New 2013! However, only a week before Twining's UFO comments, while Ramey was still USAF Operations Officer, an article was published in the newspapers' Sunday PARADE magazine, by reporters Jack Anderson (Wikipedia bio, NY Times obit, Note 14: Anderson on UFOs and Roswell ) & Fred Blumenthal. Again the subject of UFOs came up in an offhand way. The article was about the Air Force's radar Command Post organized by Ramey to prevent surprise nuclear attack from Russia, but also to determine false alarms before launching a counterattack. Ramey mentioned two such false alarms of great concern, one from August 1950 and another from July 1951. The second one was a double alarm, with simultaneous unknowns detected over Alaska and Labrador. Ramey said the Labrador unknowns were our own B-29s, but the Alaska flight mysteriously vanished out to sea. "I guess they were Russian reconnaissance planes," ventured Ramey. Another mystery unidentified Alaska flight from April 1952 came up when reporters questioned Ramey about UFOs on CBS TV in August 1952. Ramey went on TV to further quiet public anxiety over UFOs. (See above and newspaper accounts of interview.)
Then the article brought up the subject of UFOs, with Ramey adding gratuitous ridicule. "Then there are the flying saucer reports. The best one, General Ramey recalls, came from a woman in northeast Washington. She complained that a flying saucer was hovering outside her bathroom window, and the mysterious occupants were watching her take a bath."
But then the article went on to say, "But not all reports are false alarms. Each year our radar net picks up 10 to 12 unidentified planes. The only Soviet plane ever physically sighted was a bomber that ventured out over the Aleutians last year. A jet fighter, sent up to investigate, chased it away." Whatever the other "unidentified planes" were, presumably they weren't all watching some woman take a bath.
1956: Ramey, UFOs, and the Air Defense Command
When Ramey was reassigned in 1956 as Deputy Commander of the Continental Air Defense Command and Commander of the Air Defense Command, his purview would definitely have involved UFOs, including radar tracking and the scrambling of jet interceptors, just as when he had been the Air Force's Chief of Operations in 1952. In addition, in mid-1953, the ADC had secretly taken over all field investigations of UFOs from Project Blue Book, through a newly-formed unit called the 4602nd Air Intelligence Service Squadron (AISS). The 4602nd AISS was tasked with investigating only the most important UFO cases with intelligence or national security implications. These were deliberately siphoned away from Blue Book, leaving Blue Book to deal with the more trivial reports.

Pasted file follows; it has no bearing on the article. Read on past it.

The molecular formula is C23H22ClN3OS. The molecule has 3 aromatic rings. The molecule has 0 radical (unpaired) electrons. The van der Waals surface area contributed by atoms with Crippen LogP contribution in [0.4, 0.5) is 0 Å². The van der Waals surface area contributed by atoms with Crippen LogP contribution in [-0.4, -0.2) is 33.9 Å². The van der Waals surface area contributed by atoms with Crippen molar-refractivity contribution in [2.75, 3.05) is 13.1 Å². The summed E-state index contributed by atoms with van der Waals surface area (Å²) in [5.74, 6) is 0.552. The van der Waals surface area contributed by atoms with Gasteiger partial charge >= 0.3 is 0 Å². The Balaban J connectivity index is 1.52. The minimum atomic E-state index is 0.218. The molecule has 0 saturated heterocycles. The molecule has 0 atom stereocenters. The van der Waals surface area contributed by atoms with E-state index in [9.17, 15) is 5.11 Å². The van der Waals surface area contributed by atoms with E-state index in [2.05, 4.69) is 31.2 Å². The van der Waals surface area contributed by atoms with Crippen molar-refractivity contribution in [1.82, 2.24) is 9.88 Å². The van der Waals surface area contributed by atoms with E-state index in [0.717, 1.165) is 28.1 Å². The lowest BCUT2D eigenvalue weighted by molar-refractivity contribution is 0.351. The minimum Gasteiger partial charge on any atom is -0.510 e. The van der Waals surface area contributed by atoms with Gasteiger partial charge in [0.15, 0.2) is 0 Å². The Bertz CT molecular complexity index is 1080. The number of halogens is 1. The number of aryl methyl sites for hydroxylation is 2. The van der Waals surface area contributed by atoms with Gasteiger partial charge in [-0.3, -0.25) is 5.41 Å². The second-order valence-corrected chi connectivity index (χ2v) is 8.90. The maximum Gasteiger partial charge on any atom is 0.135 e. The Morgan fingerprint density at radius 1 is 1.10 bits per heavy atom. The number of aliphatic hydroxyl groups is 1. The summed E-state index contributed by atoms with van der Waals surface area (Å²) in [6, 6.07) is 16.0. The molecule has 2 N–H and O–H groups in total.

Twining was to codify the responsibilities of the AISS by issuing Air Force Regulation 200-2 in August 1954. UFO's (called "UFOB's") were defined as "any airborne object which by performance, aerodynamic characteristics, or unusual features, does not conform to any presently known aircraft or missile type, or which cannot be positively identified as a familiar object." Investigation of UFOs was stated to be for the purposes of national security and to ascertain "technical aspects." Twining's language defining UFOs and the reasons for investigating them certainly did not fit Ramey's earlier declarations that there was no evidence for their material existence.
AFR 200-2 further stated that Blue Book could discuss UFO cases with the media only if they were identifiable. If they were unidentified, the media was to be told only that the situation was being analyzed.
The logic for placing the more significant cases under control of the ADC was straightforward--if UFOs were potentially hostile (such as intrusions over military installations), the ADC would have to deal with the situation anyway. However, this maneuver also had the "bonus" of removing truly important cases from the more public Blue Book system. Thus Blue Book representatives could tell the press and public, with a relatively straight face, that what they investigated had no national security implications. It also helped Blue Book to drastically reduce the number of "unknown" cases from over 20% prior to this, down to only 3%, another public relations gimmick to suggest that there was nothing to any of it.
Ramey, as ADC Chief, would have overseen the most important UFO investigations now being done under his command. But his career was cut short by a heart attack before he could fully assume his new responsibilities.